Now that Coffee Lake has been out for a while, let’s get into that comment section-favorite debate: who’s better, AMD or Intel?
Ever since AMD dropped Ryzen way back in March, the two tech giants have been going head to head, but is there a clear winner? Well, that’s what we’re here to find out.
Your processor is essentially the brain of your PC, powering everything you do, from demanding tasks like playing games, even to simple things like just turning on. Because of this, you want to make sure you’re buying from a brand that you trust. Plus, you should really ensure that whatever company you buy from, AMD or Intel, actually caters to the activities that you’ll actually be using your PC for. You shouldn’t be paying for features you don’t use – or features that aren’t there.
So, if like us, you’ve been watching Intel and AMD over the last year, you’re probably aware that they’ve been focusing on entirely different things with their respective processors. Intel has been focused entirely on higher clock speeds while keeping core counts low, while AMD has been integrating more and more cores into their processors at more modest clock speeds.
It shouldn’t be surprising then that AMD has been killing it with their Ryzen processors this year, especially with their high-performance Threadripper series that has been a huge hit with gamers. And, Intel is experiencing huge growth in every category – except for desktop processors. AMD is finally giving Intel a run for its money.
Still, it isn’t that bizarre to say that AMD and Intel can coexist while catering to different audiences, with maybe some room for direct competition in between. But, if you’re not quite sure where your loyalties lie just yet, continue to the next slide for a constantly updated look at the AMD vs Intel battle.
- Whether you go for Intel or AMD, these are the best PC games
For bargain shoppers on the prowl for the next hottest deal, it used to be a widely debatable misconception that AMD’s processors were cheaper, but that was only because the Red Team did its best work at the entry level.
Now that Ryzen processors have proven AMD’s worth on the high-end, the tide has ostensibly turned. Now Intel reigns supreme in the budget CPU space, with its $83 (£71, AU$110) Pentium G4560 offering far better performance than AMD’s $94 (£85, £148) A12-9800.
Much of this is due to the Advanced Micro Device company’s reluctance to move beyond simply iterating on its antiquated Bulldozer architecture and onto adopting the current-generation ‘Zen’ standard it’s already introduced with pricier CPUs.
Still, on the low end, Intel and AMD processors typically retail at about the same price. It’s once you hit that exorbitant $200 mark where things get trickier. High-end Intel chips now range from 4 up to 18 cores, while AMD chips can now be found with up to 16 cores.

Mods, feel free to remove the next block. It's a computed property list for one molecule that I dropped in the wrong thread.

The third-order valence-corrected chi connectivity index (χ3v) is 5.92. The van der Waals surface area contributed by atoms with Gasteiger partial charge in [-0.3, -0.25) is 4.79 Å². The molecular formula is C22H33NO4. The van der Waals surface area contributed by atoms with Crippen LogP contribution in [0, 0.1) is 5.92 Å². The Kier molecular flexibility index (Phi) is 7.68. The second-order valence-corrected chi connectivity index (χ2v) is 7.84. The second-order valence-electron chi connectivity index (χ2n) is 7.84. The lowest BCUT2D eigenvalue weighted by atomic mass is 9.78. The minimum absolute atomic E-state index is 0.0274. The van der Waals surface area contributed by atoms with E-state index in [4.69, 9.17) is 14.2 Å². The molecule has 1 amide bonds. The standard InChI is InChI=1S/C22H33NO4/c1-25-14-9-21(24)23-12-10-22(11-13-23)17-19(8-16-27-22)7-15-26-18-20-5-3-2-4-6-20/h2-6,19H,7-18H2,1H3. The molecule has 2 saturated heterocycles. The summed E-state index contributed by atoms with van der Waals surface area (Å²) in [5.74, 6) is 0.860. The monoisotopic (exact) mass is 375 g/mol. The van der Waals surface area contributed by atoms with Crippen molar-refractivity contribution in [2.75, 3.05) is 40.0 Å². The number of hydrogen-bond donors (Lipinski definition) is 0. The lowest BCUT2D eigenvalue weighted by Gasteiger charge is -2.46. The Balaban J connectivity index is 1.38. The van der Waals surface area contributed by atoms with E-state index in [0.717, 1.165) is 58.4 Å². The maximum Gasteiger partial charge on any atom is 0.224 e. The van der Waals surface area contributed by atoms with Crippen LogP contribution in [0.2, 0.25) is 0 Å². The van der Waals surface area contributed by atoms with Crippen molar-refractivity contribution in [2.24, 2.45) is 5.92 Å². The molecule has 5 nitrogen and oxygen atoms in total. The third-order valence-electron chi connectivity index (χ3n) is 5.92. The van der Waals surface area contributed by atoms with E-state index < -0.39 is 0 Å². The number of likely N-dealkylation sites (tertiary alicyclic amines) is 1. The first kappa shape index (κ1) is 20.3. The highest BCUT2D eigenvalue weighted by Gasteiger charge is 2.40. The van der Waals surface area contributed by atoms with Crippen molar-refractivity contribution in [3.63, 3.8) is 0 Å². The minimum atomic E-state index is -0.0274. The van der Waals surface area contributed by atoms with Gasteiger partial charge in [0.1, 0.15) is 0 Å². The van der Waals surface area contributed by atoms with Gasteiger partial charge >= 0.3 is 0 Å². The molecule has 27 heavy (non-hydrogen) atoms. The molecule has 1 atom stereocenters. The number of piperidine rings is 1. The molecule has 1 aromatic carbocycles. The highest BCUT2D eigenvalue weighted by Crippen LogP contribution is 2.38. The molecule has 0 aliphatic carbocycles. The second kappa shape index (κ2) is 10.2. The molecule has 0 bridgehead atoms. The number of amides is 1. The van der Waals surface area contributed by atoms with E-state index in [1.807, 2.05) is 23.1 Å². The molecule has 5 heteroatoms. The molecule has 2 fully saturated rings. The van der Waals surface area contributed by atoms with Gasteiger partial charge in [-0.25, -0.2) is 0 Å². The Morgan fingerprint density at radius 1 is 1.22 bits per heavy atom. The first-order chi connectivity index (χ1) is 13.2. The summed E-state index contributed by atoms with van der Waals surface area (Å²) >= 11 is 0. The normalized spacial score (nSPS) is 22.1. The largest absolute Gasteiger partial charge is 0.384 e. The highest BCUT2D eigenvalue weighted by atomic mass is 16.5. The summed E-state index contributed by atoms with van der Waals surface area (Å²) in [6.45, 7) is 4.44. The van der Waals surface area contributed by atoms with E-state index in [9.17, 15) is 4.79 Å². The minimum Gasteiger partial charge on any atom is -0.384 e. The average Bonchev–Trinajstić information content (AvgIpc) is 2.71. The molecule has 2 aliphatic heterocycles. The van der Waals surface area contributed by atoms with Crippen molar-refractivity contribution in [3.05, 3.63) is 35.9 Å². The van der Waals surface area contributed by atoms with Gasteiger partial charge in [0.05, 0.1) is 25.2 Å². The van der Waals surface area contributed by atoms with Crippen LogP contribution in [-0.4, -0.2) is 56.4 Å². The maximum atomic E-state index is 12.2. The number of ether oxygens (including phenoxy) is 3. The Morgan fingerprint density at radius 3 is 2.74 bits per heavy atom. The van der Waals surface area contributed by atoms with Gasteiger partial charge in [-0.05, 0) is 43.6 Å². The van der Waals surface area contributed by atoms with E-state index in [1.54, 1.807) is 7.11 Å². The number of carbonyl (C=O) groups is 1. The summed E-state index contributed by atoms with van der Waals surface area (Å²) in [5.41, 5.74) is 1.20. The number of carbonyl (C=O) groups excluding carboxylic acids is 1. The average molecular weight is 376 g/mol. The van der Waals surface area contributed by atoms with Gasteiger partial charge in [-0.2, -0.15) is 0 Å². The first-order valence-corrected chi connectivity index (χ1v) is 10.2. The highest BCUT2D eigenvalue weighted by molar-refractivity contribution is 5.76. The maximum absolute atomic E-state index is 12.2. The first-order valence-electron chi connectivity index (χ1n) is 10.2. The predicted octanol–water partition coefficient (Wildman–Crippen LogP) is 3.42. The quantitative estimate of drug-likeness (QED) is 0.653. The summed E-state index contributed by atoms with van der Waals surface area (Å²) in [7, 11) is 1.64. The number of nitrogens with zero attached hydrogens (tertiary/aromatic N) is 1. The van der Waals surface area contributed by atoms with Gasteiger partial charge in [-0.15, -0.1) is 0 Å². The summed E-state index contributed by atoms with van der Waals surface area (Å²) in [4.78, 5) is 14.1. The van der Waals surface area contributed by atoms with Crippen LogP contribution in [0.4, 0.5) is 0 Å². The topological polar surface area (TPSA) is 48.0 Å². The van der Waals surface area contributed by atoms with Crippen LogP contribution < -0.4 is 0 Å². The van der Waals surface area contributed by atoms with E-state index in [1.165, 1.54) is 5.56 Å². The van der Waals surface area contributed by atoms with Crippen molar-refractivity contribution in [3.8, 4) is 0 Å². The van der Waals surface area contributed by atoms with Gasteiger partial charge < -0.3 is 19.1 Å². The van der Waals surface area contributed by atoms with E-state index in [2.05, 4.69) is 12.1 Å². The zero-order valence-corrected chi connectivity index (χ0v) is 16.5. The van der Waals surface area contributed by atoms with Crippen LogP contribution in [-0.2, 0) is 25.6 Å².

While it was long-rumored that AMD’s Ryzen chips would offer cutting-edge performance at a lower price, benchmarks have demonstrated that Intel is remaining strongly competitive.
With that in mind, CPU pricing fluctuates constantly. Wait a few months, and you’ll soon discover that the Ryzen 5 1600X – which mysteriously shows up in 8-core variants now – you were eyeing has dropped well below market value. However, we understand patience is a virtue easier said than followed, so we wouldn’t blame you for procuring one right now.
If you want the best of the best performance with little regard for price, then turn your head towards Intel.
Not only does the Santa Clara chipmaker rank consistently (albeit only slightly) better in CPU benchmarks, but Intel’s processors draw less heat as well, blessing them with lower TDP (thermal design point) ratings – and thus power consumption – across the board.
Much of this is owed to Intel’s implementation of hyper-threading, which has been incorporated in its CPUs since 2002. Hyper-threading keeps existing cores active rather than letting any of them remain unproductive.
Even though AMD has implemented simultaneous multi-threading (SMT) in its Ryzen processors, Intel has – for the most part – maintained its place on top in performance benches.
Historically, however, AMD has taken pride in its focus on increasing the number of cores in its chips. On paper, this would make AMD’s chips faster than Intel’s, save for the impact on heat dissipation and lower clock speeds.
Luckily, the newer Ryzen chips have mitigated a lot of the overheating concerns of the past, so long as you have a decent cooling rig attached.
While it’s not hard to keep an Intel processor cool, because AMD likes to shove as many cores as possible into its silicon, the chips tend to run hotter, meaning you’ll probably have to invest in one of the best CPU coolers to avoid throttling.
This looks to remain the case on the mobile (laptops) front as well, wherein AMD has only recently announced its contributions. The flagship Ryzen 7 2700U (quad-core, 2.2GHz – 3.8GHz) will be most compared to the Intel Core i7-8550U (quad-core, 1.8GHz – 4.0GHz) and seems promising based on those numbers alone.
Now that the Santa Clara company’s own consumer range of desktop-class Core i processors start out with four cores and go all the way up to six, mega-taskers might be tempted by Intel. While it and AMD have loosely achieved performance parity, the battle is now ostensibly over whose chips can do more at once rather than which can do one thing the fastest.